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4th September 2013 12:34 PM #1
- Join Date
- Sep 2013
concerning mental development of babies conceived at late thirties
I've read that the best age for conceiving a baby are the twenties. Are there really any difference in the mental development of the baby if a woman conceives at age thirties? A 39-year-old woman perhaps? They say babies born from this "age-frame" are usually slow learners.
19th September 2013 06:23 AM #2
Thank you for posting your question here.
The main issue with being an older mum (which we could define to be over 35 years of age) is the difficulty in conceiving. Women in this age bracket release less eggs and the eggs are also of lower quality. The fact that less eggs are released makes it more difficult to conceive - a woman of age 40 has around 50% chance of conceiving successfully. The reduced quality of the eggs unfortunately means that the chance of miscarriage is higher and so is the chance of the baby having birth defects or a syndrome such as Down's Syndrome. The chance of having a baby with Down's Syndrome is around 1 in 80 at age 40. The chance of this more than doubles by age 45.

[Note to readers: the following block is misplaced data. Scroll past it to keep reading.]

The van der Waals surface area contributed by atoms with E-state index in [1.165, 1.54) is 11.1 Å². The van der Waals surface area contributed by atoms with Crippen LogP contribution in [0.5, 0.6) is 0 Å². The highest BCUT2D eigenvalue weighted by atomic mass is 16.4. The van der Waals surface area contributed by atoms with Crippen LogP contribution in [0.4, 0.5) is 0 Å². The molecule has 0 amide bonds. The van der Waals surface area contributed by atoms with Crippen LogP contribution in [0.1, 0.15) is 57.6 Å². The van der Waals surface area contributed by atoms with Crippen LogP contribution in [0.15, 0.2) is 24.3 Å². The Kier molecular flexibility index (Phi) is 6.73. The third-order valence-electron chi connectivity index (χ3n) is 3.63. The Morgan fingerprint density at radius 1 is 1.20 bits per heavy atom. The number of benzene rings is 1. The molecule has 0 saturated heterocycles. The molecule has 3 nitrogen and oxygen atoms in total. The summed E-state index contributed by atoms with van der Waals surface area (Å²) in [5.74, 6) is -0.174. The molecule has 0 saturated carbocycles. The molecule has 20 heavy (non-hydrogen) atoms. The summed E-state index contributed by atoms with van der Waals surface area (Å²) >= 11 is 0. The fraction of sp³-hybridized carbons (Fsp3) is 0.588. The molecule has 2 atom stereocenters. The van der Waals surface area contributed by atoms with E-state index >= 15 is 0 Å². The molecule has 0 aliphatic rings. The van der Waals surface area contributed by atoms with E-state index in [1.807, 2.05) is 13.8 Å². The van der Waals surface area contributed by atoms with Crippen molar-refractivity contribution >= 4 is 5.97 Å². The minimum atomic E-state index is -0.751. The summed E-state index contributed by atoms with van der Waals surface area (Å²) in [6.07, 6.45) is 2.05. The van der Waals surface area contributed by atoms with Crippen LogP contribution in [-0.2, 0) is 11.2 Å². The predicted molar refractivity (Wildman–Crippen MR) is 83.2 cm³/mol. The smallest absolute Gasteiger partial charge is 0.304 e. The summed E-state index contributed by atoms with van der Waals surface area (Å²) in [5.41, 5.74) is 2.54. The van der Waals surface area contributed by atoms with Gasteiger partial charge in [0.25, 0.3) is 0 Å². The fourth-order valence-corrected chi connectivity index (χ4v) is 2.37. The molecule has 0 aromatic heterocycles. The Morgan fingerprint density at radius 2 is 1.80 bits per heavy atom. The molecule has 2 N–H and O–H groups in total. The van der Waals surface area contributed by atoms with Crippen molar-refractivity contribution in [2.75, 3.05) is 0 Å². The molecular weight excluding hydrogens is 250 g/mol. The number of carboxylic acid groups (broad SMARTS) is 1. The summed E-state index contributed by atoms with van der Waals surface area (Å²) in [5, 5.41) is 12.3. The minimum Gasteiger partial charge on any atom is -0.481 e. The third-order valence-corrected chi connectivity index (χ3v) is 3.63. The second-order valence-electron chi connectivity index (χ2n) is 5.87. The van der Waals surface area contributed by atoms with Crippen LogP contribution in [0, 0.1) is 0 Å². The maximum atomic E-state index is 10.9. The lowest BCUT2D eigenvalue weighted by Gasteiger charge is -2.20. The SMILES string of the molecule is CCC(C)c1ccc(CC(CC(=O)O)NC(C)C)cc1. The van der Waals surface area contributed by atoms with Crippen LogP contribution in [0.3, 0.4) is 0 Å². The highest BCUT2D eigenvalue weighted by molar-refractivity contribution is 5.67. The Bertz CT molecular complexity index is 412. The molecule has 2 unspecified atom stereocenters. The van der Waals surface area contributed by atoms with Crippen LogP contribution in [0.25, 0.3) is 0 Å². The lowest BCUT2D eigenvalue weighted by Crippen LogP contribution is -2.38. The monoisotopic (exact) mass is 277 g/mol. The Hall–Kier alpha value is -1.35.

Here is a link to a useful previous post by our midwife Jane about conceiving a child as an older mum.
However, if a healthy pregnancy is achieved by an older mum then I am not aware of any sound research that indicates that such a child is more likely to be a 'slow learner' or attain less academically. In fact, the latest research shows that the age of a mum does not affect the health or academic success of a child as they grow up. What really matters is how much attention and time a parent gives their child as well as the education levels of the parents themselves. The former of these is something that the gentle parenting world has always advocated. Give a child love, attention and care and they will be confidently founded in who they are and inspired to follow their dreams.
Last edited by ljmarsden; 19th September 2013 at 06:26 AM.